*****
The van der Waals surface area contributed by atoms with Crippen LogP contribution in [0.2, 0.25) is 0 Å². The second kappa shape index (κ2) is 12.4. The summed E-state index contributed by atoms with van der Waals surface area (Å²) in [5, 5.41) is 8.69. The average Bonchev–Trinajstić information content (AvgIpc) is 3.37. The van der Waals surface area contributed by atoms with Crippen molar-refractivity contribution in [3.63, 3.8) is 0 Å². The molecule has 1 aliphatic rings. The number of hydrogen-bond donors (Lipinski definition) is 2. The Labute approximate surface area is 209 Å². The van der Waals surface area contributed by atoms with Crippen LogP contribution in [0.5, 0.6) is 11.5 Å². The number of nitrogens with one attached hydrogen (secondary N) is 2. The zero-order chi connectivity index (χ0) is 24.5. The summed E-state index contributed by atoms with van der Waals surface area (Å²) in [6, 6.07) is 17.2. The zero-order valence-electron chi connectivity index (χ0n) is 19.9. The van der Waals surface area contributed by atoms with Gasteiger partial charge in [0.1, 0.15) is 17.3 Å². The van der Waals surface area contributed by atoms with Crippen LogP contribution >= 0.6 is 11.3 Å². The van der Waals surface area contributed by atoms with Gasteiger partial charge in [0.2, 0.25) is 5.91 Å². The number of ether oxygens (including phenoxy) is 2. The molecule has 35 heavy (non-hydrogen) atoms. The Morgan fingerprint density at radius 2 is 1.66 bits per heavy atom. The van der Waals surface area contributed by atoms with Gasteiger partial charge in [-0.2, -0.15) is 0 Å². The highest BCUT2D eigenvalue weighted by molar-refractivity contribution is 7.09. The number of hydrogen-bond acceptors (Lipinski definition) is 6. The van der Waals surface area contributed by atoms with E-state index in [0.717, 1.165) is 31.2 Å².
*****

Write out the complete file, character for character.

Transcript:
The van der Waals surface area contributed by atoms with Crippen LogP contribution in [0.2, 0.25) is 0 Å². The second kappa shape index (κ2) is 12.4. The summed E-state index contributed by atoms with van der Waals surface area (Å²) in [5, 5.41) is 8.69. The average Bonchev–Trinajstić information content (AvgIpc) is 3.37. The van der Waals surface area contributed by atoms with Crippen molar-refractivity contribution in [3.63, 3.8) is 0 Å². The molecule has 1 aliphatic rings. The number of hydrogen-bond donors (Lipinski definition) is 2. The Labute approximate surface area is 209 Å². The van der Waals surface area contributed by atoms with Crippen LogP contribution in [0.5, 0.6) is 11.5 Å². The number of nitrogens with one attached hydrogen (secondary N) is 2. The zero-order chi connectivity index (χ0) is 24.5. The summed E-state index contributed by atoms with van der Waals surface area (Å²) in [6, 6.07) is 17.2. The zero-order valence-electron chi connectivity index (χ0n) is 19.9. The van der Waals surface area contributed by atoms with Gasteiger partial charge in [0.1, 0.15) is 17.3 Å². The van der Waals surface area contributed by atoms with Crippen LogP contribution >= 0.6 is 11.3 Å². The van der Waals surface area contributed by atoms with Gasteiger partial charge in [0.2, 0.25) is 5.91 Å². The number of ether oxygens (including phenoxy) is 2. The molecule has 35 heavy (non-hydrogen) atoms. The Morgan fingerprint density at radius 2 is 1.66 bits per heavy atom. The van der Waals surface area contributed by atoms with Gasteiger partial charge in [-0.2, -0.15) is 0 Å². The highest BCUT2D eigenvalue weighted by molar-refractivity contribution is 7.09. The number of hydrogen-bond acceptors (Lipinski definition) is 6. The van der Waals surface area contributed by atoms with E-state index in [0.717, 1.165) is 31.2 Å².